SCHUBERT Franz, String Quartet in D minor D.810 “Death and the Maiden”

Allegro
Andante
Scherzo
Presto

‘There’s nothing here at all: leave well alone and stick to writing songs.’ This was the damning verdict given to Schubert by Ignaz Schuppanzigh after he had led a private performance of Death and the Maiden at the house of composer Franz Lachner in 1826. As the violinist who had led the first performances of many of Beethoven’s quartets, Schuppanzigh knew the possibilities of the form as well as anyone at the time, but Schubert’s daring and originality in this work clearly eluded him.

 

Composed in March 1824 (and using the earlier song of the same name as the theme of the second movement), this profound and sometimes disturbing string quartet was not performed in public during Schubert’s lifetime, nor was it published (unlike the A minor Quartet, completed just before it, which was not only first performed by Schuappanzigh but also dedicated to him) – Schubert’s plan for the A minor (Rosamunde), D minor (Death and the Maiden) and G major quartets to be issued together as a set of three never came to fruition. Death and Maiden was only published for the first time in 1831, and it soon attracted a much more positive response from musicians that Schuppanzigh’s dismissive reaction. The critic for the Vossische Zeitung (Berlin’s leading newspaper) wrote in 1833 of a work ‘abundant in originality’ while Robert Schumann in his retrospective review of the Leipzig concert season in 1837–8 wrote that ‘only the excellence of such a work as Schubert’s D minor Quartet – like that of many of his others – can in any way console us for the early and grievous death of this first-born of Beethoven; in a few years he achieved and perfected things as no one before him.’ The four-movement structure may look conventional, but as well as the startling dramatic contrasts of the first movement and the extraordinary song variations that constitute the slow movement, the Scherzo, with its tense syncopations is a brilliant reworking and expansion of one of Schubert’s German Dances (D790, No. 6) for solo piano. It’s a startling transformation. The finale is equally remarkable: an unremitting Tarantella – the wild dance that traditionally wards off madness and death – structured as a large rondo, beginning with an austere statement of the main theme that is almost entirely bereft of harmony. The Prestissimo coda of this movement, with some of the most dramatic and exciting harmonic shifts in all Schubert, pushes mercilessly towards a defiant, disturbing close.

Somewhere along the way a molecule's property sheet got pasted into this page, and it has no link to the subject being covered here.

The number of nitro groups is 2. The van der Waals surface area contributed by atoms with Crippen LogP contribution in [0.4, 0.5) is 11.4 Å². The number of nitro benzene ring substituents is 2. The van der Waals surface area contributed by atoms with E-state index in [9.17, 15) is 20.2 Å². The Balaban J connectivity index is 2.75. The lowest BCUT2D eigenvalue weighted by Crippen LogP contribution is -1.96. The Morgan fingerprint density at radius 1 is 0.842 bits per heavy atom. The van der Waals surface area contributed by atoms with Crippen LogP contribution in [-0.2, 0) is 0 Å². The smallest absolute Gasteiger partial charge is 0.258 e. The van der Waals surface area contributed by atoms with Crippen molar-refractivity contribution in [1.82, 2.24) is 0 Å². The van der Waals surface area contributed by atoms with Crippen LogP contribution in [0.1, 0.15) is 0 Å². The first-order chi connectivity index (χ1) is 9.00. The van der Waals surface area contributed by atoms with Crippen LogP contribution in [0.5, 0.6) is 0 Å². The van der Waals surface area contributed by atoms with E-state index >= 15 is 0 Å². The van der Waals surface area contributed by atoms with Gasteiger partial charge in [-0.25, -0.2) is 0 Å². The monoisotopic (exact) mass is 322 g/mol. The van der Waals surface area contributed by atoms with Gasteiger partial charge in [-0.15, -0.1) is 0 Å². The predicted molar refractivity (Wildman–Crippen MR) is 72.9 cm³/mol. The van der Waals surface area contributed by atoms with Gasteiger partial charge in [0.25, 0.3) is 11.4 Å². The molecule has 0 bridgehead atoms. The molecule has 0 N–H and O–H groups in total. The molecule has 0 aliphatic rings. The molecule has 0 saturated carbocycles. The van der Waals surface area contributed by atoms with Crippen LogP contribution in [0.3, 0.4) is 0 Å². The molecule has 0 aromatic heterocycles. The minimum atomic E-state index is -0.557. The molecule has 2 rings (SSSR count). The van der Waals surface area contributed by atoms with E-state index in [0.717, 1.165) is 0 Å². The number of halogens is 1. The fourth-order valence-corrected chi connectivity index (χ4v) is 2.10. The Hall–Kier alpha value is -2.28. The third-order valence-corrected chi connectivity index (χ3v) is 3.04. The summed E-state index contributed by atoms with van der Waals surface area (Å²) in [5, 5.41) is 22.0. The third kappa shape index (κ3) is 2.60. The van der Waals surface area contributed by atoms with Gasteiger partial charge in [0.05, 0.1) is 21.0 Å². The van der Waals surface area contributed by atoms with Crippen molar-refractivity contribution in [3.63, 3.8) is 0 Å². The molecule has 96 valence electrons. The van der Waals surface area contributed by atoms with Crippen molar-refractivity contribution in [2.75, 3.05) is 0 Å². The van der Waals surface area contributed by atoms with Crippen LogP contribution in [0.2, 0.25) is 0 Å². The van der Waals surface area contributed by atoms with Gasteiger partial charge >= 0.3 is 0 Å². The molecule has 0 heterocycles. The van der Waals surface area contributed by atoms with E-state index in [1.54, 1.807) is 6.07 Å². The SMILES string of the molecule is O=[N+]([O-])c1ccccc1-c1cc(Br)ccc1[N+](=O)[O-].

Nigel Simeone 2014

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